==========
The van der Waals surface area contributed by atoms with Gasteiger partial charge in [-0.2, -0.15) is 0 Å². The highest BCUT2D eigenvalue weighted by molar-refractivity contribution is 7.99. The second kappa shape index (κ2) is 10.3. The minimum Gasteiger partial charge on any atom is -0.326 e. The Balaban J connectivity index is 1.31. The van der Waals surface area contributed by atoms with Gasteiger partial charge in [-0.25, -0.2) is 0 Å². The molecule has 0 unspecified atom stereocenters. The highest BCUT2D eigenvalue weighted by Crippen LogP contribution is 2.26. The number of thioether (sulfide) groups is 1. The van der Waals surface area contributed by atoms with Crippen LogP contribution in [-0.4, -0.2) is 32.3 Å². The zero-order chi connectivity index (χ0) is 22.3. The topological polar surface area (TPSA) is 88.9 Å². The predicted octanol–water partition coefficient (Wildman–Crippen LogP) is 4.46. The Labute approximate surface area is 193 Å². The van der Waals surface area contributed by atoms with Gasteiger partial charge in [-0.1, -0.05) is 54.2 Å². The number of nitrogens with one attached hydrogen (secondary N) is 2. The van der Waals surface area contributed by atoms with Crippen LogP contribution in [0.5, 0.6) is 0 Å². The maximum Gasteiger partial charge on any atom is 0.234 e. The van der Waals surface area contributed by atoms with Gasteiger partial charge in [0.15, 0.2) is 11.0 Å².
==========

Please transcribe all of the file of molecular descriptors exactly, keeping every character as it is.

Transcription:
The van der Waals surface area contributed by atoms with Gasteiger partial charge in [-0.2, -0.15) is 0 Å². The highest BCUT2D eigenvalue weighted by molar-refractivity contribution is 7.99. The second kappa shape index (κ2) is 10.3. The minimum Gasteiger partial charge on any atom is -0.326 e. The Balaban J connectivity index is 1.31. The van der Waals surface area contributed by atoms with Gasteiger partial charge in [-0.25, -0.2) is 0 Å². The molecule has 0 unspecified atom stereocenters. The highest BCUT2D eigenvalue weighted by Crippen LogP contribution is 2.26. The number of thioether (sulfide) groups is 1. The van der Waals surface area contributed by atoms with Crippen LogP contribution in [-0.4, -0.2) is 32.3 Å². The zero-order chi connectivity index (χ0) is 22.3. The topological polar surface area (TPSA) is 88.9 Å². The predicted octanol–water partition coefficient (Wildman–Crippen LogP) is 4.46. The Labute approximate surface area is 193 Å². The van der Waals surface area contributed by atoms with Gasteiger partial charge in [-0.1, -0.05) is 54.2 Å². The number of nitrogens with one attached hydrogen (secondary N) is 2. The van der Waals surface area contributed by atoms with Crippen LogP contribution in [0.5, 0.6) is 0 Å². The maximum Gasteiger partial charge on any atom is 0.234 e. The van der Waals surface area contributed by atoms with Gasteiger partial charge in [0.15, 0.2) is 11.0 Å².